Made a quick visit to Santa Monica Museum of Art yesterday to visit a friend who works there and was taken aback by their wonderful exhibition of work by Ethiopian artist Elias Sime. It’s presented like an installation, with stuffed and decorated goat skins, and thrones carved from wood and animal horns arranged around the floor of the room, which they opened up to one big room with the high warehouse ceiling opened up.
I was reminded of Ethiopia, probably because of the colors and materials. The brown and earthy tenor of the whole room, highlighted with bright colors of plastic and threads within the larger pieces are the colors of Ethiopia, where mud and rocks prevail. The goat skins and thrones, along with mud and straw sculptures of monkeys in one corner, are made from the materials traditionally ised forbuilding traditional tukuls ( before eucalyptus was introduced in the 19th century!). A video in the back room, narrated by an enthusiastic Peter Sellars, gives a great view of the artist’s life within his community in Addis.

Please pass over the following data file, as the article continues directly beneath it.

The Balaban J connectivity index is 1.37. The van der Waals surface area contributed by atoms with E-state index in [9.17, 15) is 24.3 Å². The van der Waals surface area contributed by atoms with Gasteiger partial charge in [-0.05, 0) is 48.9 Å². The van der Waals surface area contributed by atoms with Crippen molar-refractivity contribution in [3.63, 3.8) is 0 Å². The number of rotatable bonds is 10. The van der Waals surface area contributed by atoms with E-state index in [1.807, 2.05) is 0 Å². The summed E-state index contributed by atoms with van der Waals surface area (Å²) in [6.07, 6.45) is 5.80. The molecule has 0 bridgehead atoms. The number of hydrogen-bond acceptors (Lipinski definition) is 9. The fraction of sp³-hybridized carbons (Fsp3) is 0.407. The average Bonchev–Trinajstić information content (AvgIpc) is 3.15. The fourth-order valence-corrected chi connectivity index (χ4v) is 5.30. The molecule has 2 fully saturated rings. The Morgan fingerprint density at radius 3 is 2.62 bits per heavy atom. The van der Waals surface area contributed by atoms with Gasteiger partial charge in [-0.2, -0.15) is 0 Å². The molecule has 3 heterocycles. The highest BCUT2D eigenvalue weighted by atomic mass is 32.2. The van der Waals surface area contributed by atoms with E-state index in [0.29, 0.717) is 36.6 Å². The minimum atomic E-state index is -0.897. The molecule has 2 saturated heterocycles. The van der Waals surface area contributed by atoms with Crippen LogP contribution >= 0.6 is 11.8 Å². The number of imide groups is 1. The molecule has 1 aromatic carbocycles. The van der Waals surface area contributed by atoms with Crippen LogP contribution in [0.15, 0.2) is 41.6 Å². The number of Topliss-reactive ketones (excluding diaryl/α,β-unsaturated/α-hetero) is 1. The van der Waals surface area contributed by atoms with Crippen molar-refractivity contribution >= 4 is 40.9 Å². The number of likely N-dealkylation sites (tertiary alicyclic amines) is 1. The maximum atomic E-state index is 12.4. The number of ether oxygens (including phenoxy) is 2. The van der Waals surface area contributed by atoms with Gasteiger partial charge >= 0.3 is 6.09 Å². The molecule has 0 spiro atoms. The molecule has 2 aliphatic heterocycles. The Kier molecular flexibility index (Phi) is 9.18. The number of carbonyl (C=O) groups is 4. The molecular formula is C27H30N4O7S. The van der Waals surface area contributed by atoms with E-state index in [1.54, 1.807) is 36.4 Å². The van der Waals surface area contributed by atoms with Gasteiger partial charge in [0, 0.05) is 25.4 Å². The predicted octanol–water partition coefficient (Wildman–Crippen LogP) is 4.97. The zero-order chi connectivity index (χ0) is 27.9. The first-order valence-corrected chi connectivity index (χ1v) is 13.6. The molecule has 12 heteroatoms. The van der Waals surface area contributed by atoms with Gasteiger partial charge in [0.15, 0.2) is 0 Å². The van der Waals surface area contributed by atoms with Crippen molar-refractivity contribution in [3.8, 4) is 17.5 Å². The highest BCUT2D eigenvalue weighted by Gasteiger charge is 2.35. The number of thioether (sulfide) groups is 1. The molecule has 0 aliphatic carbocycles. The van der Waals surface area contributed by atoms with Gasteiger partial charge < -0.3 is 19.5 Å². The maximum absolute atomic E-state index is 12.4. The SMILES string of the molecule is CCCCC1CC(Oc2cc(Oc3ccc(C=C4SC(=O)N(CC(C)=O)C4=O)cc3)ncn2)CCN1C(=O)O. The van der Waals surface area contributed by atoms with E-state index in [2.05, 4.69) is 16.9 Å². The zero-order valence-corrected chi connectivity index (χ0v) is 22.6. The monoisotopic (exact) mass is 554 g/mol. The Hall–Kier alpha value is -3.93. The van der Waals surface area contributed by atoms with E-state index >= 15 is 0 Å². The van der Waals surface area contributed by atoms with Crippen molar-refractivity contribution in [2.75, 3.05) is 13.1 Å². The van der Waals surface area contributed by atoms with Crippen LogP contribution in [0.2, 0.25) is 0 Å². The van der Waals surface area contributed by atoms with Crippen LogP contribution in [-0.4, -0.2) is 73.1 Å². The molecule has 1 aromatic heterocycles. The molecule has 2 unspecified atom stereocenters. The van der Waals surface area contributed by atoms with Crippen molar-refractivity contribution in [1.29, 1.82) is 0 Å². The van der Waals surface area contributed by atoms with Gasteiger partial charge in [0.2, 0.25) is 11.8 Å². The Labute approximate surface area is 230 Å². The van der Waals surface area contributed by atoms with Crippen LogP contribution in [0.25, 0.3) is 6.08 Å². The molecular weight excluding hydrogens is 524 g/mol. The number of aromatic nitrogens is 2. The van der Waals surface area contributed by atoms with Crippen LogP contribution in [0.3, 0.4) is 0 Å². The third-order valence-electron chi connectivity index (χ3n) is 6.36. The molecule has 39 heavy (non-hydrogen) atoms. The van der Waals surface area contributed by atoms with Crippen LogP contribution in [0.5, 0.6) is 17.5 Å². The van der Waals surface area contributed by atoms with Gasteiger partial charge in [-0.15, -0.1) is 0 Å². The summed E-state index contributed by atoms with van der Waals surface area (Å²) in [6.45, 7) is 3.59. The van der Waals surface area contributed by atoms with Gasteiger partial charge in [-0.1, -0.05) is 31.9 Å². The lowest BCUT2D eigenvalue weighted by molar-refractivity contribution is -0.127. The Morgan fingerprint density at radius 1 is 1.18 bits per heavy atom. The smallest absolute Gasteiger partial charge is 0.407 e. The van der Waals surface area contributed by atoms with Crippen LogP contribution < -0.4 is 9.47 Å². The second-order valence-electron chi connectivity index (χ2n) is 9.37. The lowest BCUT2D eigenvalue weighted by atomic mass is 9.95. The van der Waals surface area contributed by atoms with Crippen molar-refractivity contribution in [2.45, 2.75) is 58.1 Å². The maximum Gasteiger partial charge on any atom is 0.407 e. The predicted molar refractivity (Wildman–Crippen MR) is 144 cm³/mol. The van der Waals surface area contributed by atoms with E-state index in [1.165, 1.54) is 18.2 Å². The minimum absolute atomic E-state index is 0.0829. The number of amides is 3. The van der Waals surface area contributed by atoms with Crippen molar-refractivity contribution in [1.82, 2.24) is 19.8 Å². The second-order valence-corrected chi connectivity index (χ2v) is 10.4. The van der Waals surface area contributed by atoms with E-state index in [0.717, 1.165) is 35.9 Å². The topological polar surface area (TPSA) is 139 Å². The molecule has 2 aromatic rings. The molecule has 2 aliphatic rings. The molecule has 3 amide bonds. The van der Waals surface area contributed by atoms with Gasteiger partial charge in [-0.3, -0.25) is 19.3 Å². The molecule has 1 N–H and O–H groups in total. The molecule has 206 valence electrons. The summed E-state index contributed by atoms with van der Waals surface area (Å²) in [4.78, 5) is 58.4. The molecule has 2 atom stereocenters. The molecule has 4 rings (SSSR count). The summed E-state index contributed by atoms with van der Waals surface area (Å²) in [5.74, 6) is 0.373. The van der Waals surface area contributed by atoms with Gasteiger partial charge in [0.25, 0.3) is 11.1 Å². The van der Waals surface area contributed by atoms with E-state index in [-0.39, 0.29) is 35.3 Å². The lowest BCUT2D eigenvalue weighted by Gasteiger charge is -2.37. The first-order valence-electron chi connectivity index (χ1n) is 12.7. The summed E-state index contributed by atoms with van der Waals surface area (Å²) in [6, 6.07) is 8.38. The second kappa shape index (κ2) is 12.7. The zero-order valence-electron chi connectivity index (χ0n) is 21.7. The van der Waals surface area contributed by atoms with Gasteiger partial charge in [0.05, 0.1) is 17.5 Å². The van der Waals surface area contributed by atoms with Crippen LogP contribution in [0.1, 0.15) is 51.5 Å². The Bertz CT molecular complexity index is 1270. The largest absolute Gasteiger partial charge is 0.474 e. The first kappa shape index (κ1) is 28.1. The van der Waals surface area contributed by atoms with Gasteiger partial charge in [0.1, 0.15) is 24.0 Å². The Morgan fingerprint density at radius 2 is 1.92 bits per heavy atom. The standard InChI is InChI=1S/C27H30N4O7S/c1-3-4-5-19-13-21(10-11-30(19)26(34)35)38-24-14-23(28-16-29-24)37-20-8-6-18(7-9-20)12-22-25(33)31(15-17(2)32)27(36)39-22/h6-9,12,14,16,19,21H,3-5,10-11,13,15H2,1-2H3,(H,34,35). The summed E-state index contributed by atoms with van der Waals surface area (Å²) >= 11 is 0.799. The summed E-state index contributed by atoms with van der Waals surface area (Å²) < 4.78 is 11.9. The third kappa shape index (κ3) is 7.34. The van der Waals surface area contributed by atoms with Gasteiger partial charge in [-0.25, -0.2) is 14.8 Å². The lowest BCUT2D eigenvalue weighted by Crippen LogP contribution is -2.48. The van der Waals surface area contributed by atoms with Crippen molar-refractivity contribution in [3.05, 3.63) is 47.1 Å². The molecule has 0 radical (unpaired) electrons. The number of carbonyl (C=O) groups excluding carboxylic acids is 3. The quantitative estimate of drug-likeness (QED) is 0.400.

Although the goat skins and thrones dominate the room (I love the wooden carved feet emerging from some of the thrones!), the stitched canvas paintings hung on the walls are surreal and impressive in their craftsmanship. The imagery is pure modernism–heroic and masculine, but every line is stitched into the canvas (by hand? I think so.). You get close and you can feel the tenacity required to manually create the broad strokes of color one 1/4-inch stitch at a time.
My favorite part of the installation is video that you can control, taking you through the streets of Addis. They simply attached a camera to a car and drove around. It really gives a sense of this city, which my dad calls an “overgrown village.”
See some of my own photos from Ethiopia, and read about my travels there by choosing the “Ethiopia” tag on this blog, or visit my Flickr page.